Tsunami debris cleanup funds lose out to super storm Sandy

Efforts to boost federal appropriations for marine debris
cleanup in five western states have taken a back seat in Congress, in the wake
of efforts to clean up the east coast from superstorm Sandy.
Congress on Jan. 5 approved a $9.7 billion package for the
National Flood Insurance Program to help those hard hit by Sandy in October.
Both the House and Senate were to consider on Jan. 15 another $51 billion
package for Sandy damage.
An aide to Sen. Mark Begich, D-Alaska, said Jan. 5 that
funds for marine debris cleanup meanwhile were reduced from $56.8 million to
$50 million and specified to be only for Sandy-related marine debris, “so in
other words we’re getting nothing.
“The fisheries disaster money suffered a similar
fate-reduced from $150 million to $5 million and directed to a fishery on the
East Coast affected by the storm,” said Begich aide Amy Miller, in an email
response on the status of $15 million Begich sought from the Senate
Appropriations Committee for marine debris cleanup from the Japanese tsunami.
“We’re going to try to reinstate the funds when the bill
comes back to the senate, but we’re not super optimistic about those
prospects,” Miller said. “If we can’t get the money in this bill we’ll look for
the next available opportunity.”
Begich said earlier that he was very grateful for the
Japanese peoples’ gift of $5 million to address the tsunami debris and thought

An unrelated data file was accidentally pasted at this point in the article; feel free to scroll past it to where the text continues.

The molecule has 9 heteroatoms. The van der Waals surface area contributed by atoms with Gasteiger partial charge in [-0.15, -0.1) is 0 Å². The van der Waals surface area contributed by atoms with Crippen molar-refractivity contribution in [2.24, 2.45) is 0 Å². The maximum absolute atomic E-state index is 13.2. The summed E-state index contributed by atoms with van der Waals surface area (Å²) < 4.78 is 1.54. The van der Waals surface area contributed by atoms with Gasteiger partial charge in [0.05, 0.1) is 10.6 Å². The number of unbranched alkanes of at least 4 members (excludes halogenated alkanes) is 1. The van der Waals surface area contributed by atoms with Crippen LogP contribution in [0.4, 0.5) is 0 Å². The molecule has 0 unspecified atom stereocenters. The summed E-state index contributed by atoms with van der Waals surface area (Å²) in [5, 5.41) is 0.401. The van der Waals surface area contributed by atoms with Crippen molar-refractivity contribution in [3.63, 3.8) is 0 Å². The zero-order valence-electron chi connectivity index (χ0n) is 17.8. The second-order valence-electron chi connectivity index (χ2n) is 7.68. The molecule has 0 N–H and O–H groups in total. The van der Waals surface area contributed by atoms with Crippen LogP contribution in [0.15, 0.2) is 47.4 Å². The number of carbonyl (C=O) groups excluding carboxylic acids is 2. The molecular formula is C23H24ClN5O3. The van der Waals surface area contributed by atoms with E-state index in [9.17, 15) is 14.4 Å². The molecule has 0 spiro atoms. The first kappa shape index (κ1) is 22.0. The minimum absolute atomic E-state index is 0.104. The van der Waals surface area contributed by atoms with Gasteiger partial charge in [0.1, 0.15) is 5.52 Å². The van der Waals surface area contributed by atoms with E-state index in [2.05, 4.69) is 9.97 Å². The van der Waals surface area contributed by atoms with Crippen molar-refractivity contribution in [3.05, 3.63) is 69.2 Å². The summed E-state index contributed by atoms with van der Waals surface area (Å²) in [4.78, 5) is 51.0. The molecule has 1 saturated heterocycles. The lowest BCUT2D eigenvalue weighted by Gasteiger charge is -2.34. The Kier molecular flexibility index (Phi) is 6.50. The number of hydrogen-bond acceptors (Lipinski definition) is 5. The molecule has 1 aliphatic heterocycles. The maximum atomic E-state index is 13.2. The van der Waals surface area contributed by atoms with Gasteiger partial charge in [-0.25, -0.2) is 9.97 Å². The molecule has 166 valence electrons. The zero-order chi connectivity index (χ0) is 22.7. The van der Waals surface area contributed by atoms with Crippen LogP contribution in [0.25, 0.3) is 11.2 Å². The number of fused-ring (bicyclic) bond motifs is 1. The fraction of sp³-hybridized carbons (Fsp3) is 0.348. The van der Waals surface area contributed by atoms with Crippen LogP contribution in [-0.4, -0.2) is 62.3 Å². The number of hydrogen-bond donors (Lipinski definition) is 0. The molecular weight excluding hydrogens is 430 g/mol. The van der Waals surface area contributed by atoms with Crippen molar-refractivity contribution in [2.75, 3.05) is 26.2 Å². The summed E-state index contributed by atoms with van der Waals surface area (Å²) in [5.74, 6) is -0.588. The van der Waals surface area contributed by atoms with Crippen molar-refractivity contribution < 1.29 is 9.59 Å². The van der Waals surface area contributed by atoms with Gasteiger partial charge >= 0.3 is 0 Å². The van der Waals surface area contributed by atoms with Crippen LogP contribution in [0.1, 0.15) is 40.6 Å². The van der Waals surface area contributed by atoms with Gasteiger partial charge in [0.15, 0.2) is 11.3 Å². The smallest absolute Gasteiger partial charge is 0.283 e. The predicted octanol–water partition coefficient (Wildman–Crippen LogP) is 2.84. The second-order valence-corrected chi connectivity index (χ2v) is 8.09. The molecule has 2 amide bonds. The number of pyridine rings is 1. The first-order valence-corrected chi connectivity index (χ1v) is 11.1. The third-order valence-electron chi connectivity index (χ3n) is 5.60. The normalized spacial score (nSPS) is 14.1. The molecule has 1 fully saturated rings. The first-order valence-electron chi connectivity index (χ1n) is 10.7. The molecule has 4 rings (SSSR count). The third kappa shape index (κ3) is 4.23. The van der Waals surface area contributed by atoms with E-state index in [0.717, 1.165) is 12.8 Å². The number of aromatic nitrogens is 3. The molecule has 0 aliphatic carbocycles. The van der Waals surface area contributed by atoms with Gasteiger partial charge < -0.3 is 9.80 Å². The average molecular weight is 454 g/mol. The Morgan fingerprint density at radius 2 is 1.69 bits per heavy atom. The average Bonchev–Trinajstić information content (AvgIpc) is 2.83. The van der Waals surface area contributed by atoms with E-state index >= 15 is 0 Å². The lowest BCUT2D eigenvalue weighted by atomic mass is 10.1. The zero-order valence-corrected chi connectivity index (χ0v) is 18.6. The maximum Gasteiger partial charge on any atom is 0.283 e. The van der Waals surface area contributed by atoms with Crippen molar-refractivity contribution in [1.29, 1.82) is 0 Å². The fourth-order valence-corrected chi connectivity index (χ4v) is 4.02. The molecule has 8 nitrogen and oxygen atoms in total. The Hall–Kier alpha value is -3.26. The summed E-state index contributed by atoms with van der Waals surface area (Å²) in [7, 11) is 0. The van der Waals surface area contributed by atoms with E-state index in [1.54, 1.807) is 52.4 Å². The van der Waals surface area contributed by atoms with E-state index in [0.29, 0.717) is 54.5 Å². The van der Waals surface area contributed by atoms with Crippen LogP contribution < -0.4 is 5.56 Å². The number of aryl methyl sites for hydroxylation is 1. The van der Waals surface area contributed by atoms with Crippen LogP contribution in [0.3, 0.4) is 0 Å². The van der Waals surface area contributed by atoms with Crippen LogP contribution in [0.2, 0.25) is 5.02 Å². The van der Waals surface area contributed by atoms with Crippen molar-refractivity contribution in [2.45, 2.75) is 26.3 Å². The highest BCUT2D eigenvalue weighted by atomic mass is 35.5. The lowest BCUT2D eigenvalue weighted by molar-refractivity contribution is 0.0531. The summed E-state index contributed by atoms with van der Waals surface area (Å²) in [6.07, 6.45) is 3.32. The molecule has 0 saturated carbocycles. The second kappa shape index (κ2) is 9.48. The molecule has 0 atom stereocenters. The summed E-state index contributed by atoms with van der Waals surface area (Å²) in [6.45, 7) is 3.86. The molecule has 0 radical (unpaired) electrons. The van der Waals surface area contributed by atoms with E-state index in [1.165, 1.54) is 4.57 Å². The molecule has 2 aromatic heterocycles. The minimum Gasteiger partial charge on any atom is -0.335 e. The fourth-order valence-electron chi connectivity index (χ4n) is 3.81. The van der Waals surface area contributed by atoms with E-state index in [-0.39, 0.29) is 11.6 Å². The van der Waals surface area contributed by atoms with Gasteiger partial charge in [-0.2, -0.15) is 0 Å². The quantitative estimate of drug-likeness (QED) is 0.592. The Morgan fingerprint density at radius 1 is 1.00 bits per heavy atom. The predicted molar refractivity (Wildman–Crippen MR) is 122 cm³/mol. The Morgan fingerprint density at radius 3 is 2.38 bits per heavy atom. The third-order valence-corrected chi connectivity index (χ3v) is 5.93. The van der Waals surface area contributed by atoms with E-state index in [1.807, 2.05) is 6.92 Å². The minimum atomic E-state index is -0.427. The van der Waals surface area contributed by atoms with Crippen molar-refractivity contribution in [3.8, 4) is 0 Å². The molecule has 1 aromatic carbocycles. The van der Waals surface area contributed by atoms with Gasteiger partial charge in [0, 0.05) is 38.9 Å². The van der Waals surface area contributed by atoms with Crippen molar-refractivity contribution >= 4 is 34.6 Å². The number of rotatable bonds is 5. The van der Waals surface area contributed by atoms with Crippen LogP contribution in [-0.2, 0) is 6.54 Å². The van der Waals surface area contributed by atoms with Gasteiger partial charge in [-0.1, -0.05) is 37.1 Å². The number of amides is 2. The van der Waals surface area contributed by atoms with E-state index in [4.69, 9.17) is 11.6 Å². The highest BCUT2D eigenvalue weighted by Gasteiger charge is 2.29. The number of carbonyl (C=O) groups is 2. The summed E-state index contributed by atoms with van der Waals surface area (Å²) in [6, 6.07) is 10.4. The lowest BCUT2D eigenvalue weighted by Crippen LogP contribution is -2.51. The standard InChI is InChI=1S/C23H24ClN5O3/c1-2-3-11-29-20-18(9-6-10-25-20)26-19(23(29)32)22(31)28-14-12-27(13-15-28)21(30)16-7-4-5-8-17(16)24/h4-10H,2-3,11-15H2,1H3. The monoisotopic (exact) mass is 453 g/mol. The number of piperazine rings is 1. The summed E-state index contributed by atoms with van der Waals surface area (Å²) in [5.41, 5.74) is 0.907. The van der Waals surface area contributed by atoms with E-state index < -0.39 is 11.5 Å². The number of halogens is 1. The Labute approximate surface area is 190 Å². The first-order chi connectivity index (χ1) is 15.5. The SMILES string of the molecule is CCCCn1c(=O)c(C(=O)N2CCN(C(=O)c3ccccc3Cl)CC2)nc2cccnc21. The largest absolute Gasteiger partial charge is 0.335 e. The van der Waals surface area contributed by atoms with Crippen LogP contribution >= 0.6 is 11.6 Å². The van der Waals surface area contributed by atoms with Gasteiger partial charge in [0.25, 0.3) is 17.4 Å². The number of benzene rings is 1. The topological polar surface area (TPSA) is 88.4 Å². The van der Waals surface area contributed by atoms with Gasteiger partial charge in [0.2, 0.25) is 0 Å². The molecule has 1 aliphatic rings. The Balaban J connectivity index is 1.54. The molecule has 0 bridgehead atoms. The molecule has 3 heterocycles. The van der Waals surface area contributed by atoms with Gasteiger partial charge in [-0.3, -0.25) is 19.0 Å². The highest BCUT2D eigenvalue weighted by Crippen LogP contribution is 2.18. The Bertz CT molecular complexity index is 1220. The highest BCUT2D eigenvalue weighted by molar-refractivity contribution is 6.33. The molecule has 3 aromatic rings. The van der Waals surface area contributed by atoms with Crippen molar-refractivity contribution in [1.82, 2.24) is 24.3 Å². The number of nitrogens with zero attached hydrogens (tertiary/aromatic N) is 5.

the very least the US could do would be to provide a 3-to-1 match of $15
Scientists have estimated that up to 1.5 million tons of
debris was swept into the ocean by the Japanese tsunami and is being carried
toward the states of Alaska, Hawaii, Oregon, Washington and California.
“I hope we can find a way to use these funds to leverage
private-sector dollars as well, as the scope of the tsunami debris problem is
truly overwhelming,” Begich said in late December in a letter to Sen. Daniel
Inouye, D-Hawaii, chairman of the Senate Appropriations Committee.
Begich also reminded Inouye that he had already requested in
a separate document $45 million to respond to the multi-year Chinook salmon run
failures in Alaska, which have hit hard at commercial and subsistence
Inouye, who was a close friend of the late former Sen. Ted
Stevens, R-Alaska, passed away Dec. 17. Together Inouye and Stevens had over
the years brought home billions in federal dollars to Hawaii and Alaska.